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Posted by ESC on June 02, 2000

In Reply to: Mitto mittere misi missum posted by Bruce Kahl on June 02, 2000

: I don't think the term has anything to do with a glove.
: The word "mitten" would be derived from the latin "mitto" which is conjugated thusly: mitto mittere misi missum.
: Mitto means to send, dispatch; to send as a gift; to fling; to shed; to utter; to let go, release, give up; to dismiss, discharge; to pass over.
: We have tons of words from mitto:
: transmit, emit, permit etc.

: Fired:
: Just my thought: As a projectile is "fired" or discharged from a gun so is a person who has been let go or discharged from his job.
: Just my unbackupable ( unbackupable?? ) theory!!

Fired -- Two sources say the original phrase was "fired out." Maybe that's some sort of clue.

Stuart Berg Flexner, in Listening to America: An Illustrated History of Words and Phrases from Our Lively and Splendid Past (Simon and Schuster, New York, 1982) has a chapter on "Unions, Factories, and Strikes." He says:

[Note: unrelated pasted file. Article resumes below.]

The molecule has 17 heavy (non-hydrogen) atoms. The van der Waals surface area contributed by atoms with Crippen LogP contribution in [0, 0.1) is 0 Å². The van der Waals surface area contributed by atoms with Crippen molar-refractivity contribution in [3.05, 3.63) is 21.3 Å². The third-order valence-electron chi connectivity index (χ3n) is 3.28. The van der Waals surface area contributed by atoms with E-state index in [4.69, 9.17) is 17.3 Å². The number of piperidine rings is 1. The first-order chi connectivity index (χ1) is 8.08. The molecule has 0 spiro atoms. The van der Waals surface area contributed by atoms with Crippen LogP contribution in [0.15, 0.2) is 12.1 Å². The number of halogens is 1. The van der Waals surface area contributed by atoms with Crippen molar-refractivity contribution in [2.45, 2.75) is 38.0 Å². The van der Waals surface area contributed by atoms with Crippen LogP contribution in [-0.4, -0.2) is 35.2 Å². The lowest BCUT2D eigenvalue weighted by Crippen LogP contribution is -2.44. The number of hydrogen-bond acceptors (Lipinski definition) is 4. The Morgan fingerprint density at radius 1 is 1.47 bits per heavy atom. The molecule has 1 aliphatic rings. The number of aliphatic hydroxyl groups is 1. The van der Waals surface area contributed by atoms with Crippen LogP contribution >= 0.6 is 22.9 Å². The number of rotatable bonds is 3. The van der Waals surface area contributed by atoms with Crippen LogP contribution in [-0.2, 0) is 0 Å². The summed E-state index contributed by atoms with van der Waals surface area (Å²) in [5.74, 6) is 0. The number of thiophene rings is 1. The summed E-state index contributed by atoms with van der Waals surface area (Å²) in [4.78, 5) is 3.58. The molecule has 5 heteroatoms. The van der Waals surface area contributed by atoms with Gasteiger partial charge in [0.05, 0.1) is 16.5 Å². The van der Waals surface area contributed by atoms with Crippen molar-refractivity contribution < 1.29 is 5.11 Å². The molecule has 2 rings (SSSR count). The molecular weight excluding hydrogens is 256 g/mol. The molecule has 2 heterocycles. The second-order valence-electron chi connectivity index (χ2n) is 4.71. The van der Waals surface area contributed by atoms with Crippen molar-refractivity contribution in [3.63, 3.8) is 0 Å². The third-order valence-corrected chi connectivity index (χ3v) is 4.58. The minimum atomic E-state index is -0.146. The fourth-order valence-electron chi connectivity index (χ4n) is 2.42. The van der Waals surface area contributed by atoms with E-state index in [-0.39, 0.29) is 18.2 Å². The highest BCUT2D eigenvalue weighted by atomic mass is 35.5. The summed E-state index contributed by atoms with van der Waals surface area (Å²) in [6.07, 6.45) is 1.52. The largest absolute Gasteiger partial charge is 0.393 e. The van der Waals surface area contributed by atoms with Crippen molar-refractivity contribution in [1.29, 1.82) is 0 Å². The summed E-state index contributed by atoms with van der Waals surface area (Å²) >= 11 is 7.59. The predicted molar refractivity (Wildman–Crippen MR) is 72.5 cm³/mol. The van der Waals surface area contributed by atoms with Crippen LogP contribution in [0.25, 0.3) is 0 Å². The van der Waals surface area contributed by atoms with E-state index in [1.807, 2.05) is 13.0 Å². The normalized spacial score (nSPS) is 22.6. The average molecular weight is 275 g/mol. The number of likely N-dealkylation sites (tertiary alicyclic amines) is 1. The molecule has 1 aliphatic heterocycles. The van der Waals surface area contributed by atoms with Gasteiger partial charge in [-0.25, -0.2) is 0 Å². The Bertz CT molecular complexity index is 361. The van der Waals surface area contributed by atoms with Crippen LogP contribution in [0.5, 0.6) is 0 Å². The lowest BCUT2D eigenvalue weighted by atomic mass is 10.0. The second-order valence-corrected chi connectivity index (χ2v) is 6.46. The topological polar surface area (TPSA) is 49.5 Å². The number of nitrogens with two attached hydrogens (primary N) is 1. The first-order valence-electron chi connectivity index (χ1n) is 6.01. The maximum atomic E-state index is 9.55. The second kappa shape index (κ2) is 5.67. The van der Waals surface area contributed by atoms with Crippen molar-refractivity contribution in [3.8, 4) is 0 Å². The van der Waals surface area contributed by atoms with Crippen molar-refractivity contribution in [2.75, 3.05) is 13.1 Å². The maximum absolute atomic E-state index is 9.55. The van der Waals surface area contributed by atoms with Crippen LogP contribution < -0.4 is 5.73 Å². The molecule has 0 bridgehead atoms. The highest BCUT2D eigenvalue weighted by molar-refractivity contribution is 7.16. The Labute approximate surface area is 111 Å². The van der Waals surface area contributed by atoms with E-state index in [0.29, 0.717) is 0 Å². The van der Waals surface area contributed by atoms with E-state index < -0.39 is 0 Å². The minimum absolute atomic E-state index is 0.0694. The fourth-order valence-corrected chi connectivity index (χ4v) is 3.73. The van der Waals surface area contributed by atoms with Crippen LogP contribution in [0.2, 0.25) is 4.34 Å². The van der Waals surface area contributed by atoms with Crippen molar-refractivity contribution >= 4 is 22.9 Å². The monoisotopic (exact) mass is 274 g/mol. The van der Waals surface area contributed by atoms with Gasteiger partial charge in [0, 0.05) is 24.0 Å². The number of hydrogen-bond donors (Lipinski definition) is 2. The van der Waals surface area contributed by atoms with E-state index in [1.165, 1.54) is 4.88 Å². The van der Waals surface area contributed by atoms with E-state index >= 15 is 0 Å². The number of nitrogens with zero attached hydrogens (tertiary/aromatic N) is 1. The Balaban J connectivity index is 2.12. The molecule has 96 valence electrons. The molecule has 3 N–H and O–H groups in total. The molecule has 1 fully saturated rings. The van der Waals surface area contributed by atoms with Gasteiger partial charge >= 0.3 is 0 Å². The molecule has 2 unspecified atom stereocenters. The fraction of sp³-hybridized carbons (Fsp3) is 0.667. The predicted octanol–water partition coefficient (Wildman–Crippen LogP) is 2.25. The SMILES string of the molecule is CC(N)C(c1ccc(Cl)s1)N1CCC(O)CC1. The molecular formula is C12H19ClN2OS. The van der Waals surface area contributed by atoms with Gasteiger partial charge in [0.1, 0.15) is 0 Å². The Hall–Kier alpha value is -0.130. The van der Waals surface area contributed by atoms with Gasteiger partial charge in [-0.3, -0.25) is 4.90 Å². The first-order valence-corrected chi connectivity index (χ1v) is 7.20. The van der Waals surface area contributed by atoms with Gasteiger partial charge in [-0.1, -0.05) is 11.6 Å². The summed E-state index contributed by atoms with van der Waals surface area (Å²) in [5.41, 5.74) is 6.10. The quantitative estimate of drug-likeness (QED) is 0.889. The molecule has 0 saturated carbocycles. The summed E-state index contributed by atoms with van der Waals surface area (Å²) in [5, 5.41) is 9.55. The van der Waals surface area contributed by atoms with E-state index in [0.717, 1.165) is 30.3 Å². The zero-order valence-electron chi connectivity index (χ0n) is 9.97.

"fire. The easiest way to get rid of a union member was to fire that person. 'Fire' has meant to dismiss from employment since 1885, with to 'fire (out)' having meant to eject or throw a person out since 1871. Although 'fire' has become the most common word, a boss could also 'give (one) one's walking papers,' 1825, or 'walking ticket,' 1835; 'sack' someone, 1840, who is then said 'to get the sack,'...'get the bounce,' 1879; 'get the boot,' 1888; experience a 'lay off,' 1889; be 'shopped,' 1915, figuratively be thrown out of the shop; 'get the blue envelope,' 1927; 'get the pink slip,' 1930s; 'get the skids,' 1936; or, in the case of an executive, 'get the kiss off, 1950s. The workers then, of course, have to 'hit the asphalt,' 1909, or 'pound the pavement,' 1923, to look for another job."

Mr. Flexner added some more modern terms in "Speaking Freely: A Guided Tour of American English from Plymouth Rock to Silicon Valley," (Oxford University Press, New York, 1997) written with Anne H. Soukhanov. "Corporate downsizing," 1975, with downsizing taken from the auto industry's production of compact cars; "downshifting," being forced to take a less well-paying job; "outsourcing," farming out jobs to providers outside the company; and "golden parachutes," 1981, financial protection for executives.

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